1. Be represented by an attorney from the very beginning—before you sign a contract, or, if you do sign a contract, be sure you have at least a three-day attorney review clause allowing your attorney to cancel the contract “for any reason or for no reason.” And, make sure this attorney is a business transaction specialist—a “deal-maker,” not a “deal-breaker.”

2. Require that your buyer is represented by an attorney as well. That way any claims by the buyer that they were “unaware,” or “unsophisticated,” or “at a disadvantage,” or “didn’t know what they were signing” will be groundless.

3. Disclose everything to your lawyer—he cannot repeat it. But, if you keep your lawyer in the dark, he cannot properly represent you.

4. Be honest. Don’t make any statements or representations that diverge from the truth.

5. Be sure that you have an arbitration clause in your contract requiring any and all disputes related to or arising out of the transaction or involving the parties to the transaction be resolved through binding arbitration through the auspices of the American Arbitration Association.

6. During due diligence disclose everything you are asked to reveal (with the advice and counsel of your attorney); and, disclose everything that would reasonably be a material fact in the buyer making a purchase and/or valuation decision.

7. Use an escrow agent for a variety of good reasons; but, particularly so that you have on record that a professional, licensed, bonded, neutral third-party checked your representations against the public record.

There are other things you can do to avoid a lawsuit that your attorney and escrow agent can advise you about directly.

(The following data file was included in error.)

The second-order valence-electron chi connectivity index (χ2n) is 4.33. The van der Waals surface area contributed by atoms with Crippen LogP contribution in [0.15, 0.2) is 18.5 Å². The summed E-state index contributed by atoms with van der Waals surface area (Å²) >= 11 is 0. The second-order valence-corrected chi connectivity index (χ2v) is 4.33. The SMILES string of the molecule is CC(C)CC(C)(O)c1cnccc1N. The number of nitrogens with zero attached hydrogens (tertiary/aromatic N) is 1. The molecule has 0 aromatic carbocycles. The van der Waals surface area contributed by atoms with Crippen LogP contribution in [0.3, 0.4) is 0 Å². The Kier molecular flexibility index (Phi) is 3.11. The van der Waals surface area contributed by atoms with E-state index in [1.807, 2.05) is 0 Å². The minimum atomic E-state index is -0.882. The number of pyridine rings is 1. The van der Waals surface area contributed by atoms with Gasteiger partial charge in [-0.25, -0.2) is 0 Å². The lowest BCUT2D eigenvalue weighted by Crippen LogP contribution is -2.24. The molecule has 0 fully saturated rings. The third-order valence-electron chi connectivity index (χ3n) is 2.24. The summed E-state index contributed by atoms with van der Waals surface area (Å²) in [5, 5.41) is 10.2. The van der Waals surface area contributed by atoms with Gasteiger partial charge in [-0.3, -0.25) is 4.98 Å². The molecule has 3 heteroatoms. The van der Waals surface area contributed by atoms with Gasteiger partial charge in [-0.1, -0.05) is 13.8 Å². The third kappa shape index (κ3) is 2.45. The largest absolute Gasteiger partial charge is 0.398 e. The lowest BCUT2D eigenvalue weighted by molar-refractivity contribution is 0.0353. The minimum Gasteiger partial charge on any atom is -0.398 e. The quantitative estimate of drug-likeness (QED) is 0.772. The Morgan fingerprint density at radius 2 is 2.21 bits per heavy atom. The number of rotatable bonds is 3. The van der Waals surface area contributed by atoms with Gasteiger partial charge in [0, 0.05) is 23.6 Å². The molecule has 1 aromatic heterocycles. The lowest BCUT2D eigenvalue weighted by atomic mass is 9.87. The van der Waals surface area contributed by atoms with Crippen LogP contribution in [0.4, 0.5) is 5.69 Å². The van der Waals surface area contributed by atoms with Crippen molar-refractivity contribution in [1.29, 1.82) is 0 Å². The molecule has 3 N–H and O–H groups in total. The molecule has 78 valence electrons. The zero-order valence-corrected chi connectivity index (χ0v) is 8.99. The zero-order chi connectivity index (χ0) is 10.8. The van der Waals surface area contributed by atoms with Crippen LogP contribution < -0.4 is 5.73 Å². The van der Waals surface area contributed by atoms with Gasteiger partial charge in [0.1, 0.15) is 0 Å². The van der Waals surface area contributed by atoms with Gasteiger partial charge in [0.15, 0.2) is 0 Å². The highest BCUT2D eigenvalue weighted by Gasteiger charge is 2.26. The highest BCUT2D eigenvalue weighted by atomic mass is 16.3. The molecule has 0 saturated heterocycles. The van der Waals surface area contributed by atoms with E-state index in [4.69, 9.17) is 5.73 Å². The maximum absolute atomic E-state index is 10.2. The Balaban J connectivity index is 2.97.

You give the buyer your tax returns for 3 years.

You give the buyer your quick books or other accounting system financials for most 3 years and the current year to date financials.

You should answer all of the buyers questions in writing and signed. Not orally given the broker to pass on the information.

The broker might not duplicate your response exactly and the buyer is acting on wrong information that you can be blamed for.
Have your accountant review your financials to see if any journal or adjusting entries need to be made to properly represent the financial condition of the company.

Have the accountant approve what add-backs are being used to increase the profit of the business.

Do not give pro-forma financial statements created from memory or averages. The buyer does not know if this is real or imagined and can create huge problems.

Do not alter or let the broker alter any financial statements with the intention of wanting the buyer to understand what the expenses should be. That is done on a add-back worksheet that lists exactly what you paid out of the business that you want added back to the profit because they really were for personal use. Life, health, and auto insurance are just a few of these type of expenses.


Get everything in writing! ALWAYS!! #1 Rule.

Make sure that the representations and warranties for both Buyer and Seller are reasonable AND accurate.

Make sure a business broker is involved to allow for an arm's length negotiation and ensure that the transaction is orchestrated professionally.

Make mediation a mandatory first step to solve any future dispute after closing. AND place a clause in there that any party that bypasses mediation will never be entitled to their attorney's fees or court costs if they decide to sue before starting a friendly mediator-driven dialogue first.


I would advise you to use an Escrow Company that handles Business Sales. They will take the sale from start to finish and make sure all UCC and lien searches are done, contact the BOE, EDD, Franchise Tax Board and County Tax Collectors office for releases and clearance. All documents will be prepared, payoffs to creditors, recording, publishing all handled through escrow.